The Common Good

I'm also an 'Illegal'

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"Look at those illegals," my friend laughed, pointing at two Latino immigrants leaning against a fence nearby. I smiled and brushed it off, but inside, I was angry. I wondered what he would say if he knew that I'm also an "illegal."

I was born and raised in South Korea until I was 11. I remember the country facing an economic crisis; it affected our family to the point where we had to file for bankruptcy. The following year, my mom and my dad got a divorce.

In July 2001, my mom moved to the United States to seek a better life for my sister and me. I was 12 years old. But once we arrived here, we faced a different set of challenges because of our immigration status.

As a single parent, it was hard for my mom to raise my sister and me. She still works 12 hours a day, seven days a week, sacrificing her time and energy to support my education and to put food on the table every day. Almost every two months she has to look for a different job because of her immigration status. She often looks exhausted and overwhelmed after work.

Like my mom, my sister works full-time. Until recently, she also attended community college, but had to drop out because of financial difficulties. She had the chance to attend more prestigious colleges and universities. Instead, at age 24, she works two shifts at a restaurant, mopping floors and washing dishes, while her friends get to experience college life.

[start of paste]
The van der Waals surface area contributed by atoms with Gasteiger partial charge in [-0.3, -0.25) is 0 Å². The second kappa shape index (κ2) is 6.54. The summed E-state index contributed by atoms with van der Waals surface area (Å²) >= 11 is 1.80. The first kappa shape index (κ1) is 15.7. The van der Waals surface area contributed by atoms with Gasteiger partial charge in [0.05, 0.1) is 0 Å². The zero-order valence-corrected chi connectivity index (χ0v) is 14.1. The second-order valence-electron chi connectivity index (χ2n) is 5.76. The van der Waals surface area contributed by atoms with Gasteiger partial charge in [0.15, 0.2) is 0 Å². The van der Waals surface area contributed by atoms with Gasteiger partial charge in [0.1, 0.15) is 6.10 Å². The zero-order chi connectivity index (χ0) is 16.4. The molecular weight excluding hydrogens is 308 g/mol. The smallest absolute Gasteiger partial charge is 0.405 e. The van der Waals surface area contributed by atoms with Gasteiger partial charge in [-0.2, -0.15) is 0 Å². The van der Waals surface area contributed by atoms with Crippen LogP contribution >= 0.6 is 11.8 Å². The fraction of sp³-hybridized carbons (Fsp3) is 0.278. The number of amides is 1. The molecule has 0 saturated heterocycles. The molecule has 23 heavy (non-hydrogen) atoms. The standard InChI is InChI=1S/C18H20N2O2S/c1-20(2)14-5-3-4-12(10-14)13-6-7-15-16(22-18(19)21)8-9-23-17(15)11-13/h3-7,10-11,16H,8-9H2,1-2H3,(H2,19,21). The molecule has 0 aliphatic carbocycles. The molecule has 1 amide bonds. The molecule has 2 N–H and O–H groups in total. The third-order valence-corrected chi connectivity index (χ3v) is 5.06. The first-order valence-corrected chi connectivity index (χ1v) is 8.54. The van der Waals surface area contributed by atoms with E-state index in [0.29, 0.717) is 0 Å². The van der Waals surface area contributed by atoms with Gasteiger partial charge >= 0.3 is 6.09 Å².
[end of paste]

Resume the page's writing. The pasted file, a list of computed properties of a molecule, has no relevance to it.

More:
During my senior year in high school, I learned from my mom that our visas had expired and that I was now living here without documentation. So while my friends talked about which college to go to, I worried about whether or not I would even be able to go to college. Despite all my hard work in high school, I didn't have access to the educational opportunities that most people take for granted.

Being an Asian-American undocumented student, it was especially challenging to come out from the shadows, because of the cultural taboo and social discrimination in my own community. This isolation led to periods of depression.

Worst of all, I'm afraid of being deported, taken from the place I've called home for half my life. I have nightmares about ICE (Immigration and Customs Enforcement) agents knocking on the door to arrest my mom, sister, and me.

But despite all the challenges I face, I've never given up my hopes of achieving higher education and living my dreams like everybody else.

Today, I have a 3.8 GPA, and I'm currently the student body president at my community college. I work hard and push myself to show that anything is possible in this country, despite my undocumented status. I continue to push myself to be a role model to other people, especially in the Asian-American community. And I'm speaking up.

There are thousands of Asian-American undocumented students who are struggling to live a normal life just like me. I knew I couldn't just wait and hope for politicians to solve our problems. Despite the threat of deportation, it is crucial that our voices are heard. We need to fight for our dreams -- for our future. We cannot simply give up and we will not stay silent.

Ju Hong is an undocumented Korean American student. Learn more about him at JoinJu.com.

+ Show your support for just and humane immigration reform by signing the CCIR Statement.

This account is taken from Voices of Immigration, a campaign of Christians for Comprehensive Immigration Reform (CCIR) aimed at highlighting the stories of immigrants in our country. Believing that every person is made in the image of God, we seek to restore the human element to the conversation around immigration reform. Each day this week a new story will be highlighted on God's Politics, with additional ones posted throughout March at CCIR's Web site: www.faithandimmigration.org.

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